When we think of Plutarch’s Lives we often forget that its full title is The Lives of the Noble Grecians and Romans. Sometimes it is called Plutarch’s Parallel Lives because the book alternates biographies of noble Greeks and noble Romans. After the two lives are complete, Plutarch offers a comparison chapter.
In my home, we just finished the parallel lives of Lycurgus and Numa. Lycurgus is the Greek lawgiver responsible for everything we find noteworthy about Sparta: their ‘laconic’ speech, austere lifestyles, and military priority. Numa Pompilius was the Sabine selected to rule Rome after the disappearance of Romulus, Rome’s founder. Numa ushered in a rare period of Roman peace and freedom from war.
When comparing the two men we immediately become aware of two different ways of viewing the world and the uncanny similarities to our own political climate. Plutarch says that Lycurgus oversaw a ‘complete philosophical’ state. Utopians come and go but Lycurgus’s ideals made Lacedaemon (Sparta) the chief city of all of Greece for 500 years. You could argue that Sparta was the only successful socialist experiment in history, for indeed most of Lycurgus’s laws encompass the political idea of socialism. Even the laughter of the Spartans was ruled by laws. Neither land, which was redistributed, nor money nor spouses nor children were free from the government of the state. As in most Utopian ideals man was the servant of the state.
Numa, on the other hand, might be compared to today’s libertarian agrarians. He made the ‘cultivating and subduing the Earth’ a part of religion.
“Numa….wishing to do away with that extreme want which is a compulsion to dishonesty, and , by turning the people to husbandry, to bring them, as well as their lands, into better order. For there is no employment that give so keen and quick a relish for peace as husbandry and a country life, which leave in men all that kind of courage that makes them ready to fight in defense of their own, while it destroys the license that breaks out into acts of injustice and rapacity.”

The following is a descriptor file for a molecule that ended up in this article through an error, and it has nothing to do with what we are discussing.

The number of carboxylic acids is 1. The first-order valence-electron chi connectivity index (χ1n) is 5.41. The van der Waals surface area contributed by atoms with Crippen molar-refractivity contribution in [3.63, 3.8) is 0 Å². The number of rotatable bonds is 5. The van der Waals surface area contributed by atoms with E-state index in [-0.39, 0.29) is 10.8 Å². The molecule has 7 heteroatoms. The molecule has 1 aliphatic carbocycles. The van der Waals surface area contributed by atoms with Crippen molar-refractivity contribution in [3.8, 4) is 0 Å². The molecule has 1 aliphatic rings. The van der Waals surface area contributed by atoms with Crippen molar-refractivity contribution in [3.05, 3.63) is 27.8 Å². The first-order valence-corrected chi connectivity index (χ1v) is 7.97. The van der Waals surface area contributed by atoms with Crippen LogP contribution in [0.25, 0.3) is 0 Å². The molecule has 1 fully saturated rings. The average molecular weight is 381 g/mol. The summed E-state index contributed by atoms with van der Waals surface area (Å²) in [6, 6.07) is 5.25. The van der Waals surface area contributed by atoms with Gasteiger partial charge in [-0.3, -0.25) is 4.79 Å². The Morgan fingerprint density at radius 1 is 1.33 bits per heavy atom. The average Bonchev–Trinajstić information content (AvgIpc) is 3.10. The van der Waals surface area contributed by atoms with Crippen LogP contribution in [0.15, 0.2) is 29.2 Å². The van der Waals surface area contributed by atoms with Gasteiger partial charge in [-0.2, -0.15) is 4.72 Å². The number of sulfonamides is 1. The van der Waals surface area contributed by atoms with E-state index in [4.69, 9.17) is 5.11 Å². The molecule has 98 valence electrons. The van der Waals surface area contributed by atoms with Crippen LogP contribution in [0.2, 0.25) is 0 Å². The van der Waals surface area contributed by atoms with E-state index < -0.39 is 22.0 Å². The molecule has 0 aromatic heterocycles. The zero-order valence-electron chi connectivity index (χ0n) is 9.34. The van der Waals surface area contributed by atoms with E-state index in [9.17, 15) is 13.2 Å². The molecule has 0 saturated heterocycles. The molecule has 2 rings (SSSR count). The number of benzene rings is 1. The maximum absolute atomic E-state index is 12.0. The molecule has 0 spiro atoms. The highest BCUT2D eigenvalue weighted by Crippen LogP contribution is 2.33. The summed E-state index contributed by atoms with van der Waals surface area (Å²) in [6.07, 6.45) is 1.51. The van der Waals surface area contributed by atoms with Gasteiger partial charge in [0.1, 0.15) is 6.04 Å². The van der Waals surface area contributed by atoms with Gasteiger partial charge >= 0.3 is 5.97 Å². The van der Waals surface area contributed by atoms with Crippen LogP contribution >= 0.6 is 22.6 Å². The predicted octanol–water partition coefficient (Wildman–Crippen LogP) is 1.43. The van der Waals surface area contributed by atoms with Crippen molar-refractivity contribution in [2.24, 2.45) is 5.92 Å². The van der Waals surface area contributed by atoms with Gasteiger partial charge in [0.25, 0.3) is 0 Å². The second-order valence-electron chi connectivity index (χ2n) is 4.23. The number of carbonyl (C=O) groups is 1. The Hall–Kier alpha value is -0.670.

Numa refused to redistribute Roman land during his reign and set the precedence for that attitude toward private property which remained in place during much of Rome’s history, even while he allowed respect to be given to not only the property owners but also to the slaves who worked the fields, “giving them a taste for liberty.”
My children, Emily (16), Andrew (13) and Alex (10) and I have been reading these two lives and their comparison chapter since late August. When we finished up yesterday I asked them each which city they would rather live in: Rome under Numa or Sparta under Lycurgus? I wasn’t sure which one they would pick because Sparta was by far the more interesting city to read about and boys were especially interested in the preparations for warfare. Furthermore, the rules of Lycurgus lasted long after his death while after Numa died Rome was plunged into years of war.
My general rule is to ask the youngest first, that way I get a feel for how much they understand without the benefit of their older sibling’s answers. Each one of them chose Rome. But our conversation did not stop there. We fell into a discussion of why have any laws at all. None of us liked the idea of living strict Spartan lives. If we threw out some laws why not discard all laws so that we could be truly free? These organic questions led us to discuss the nature of society and the common law we need in order to live in harmony with one another, the differences between principles of truth and rules of behavior, the idea of absolutes. Without a common law or common understanding of the world and self-government we end up being nothing more than barbarians waiting for a Lycurgus to lead us.
And that is why we read Plutarch!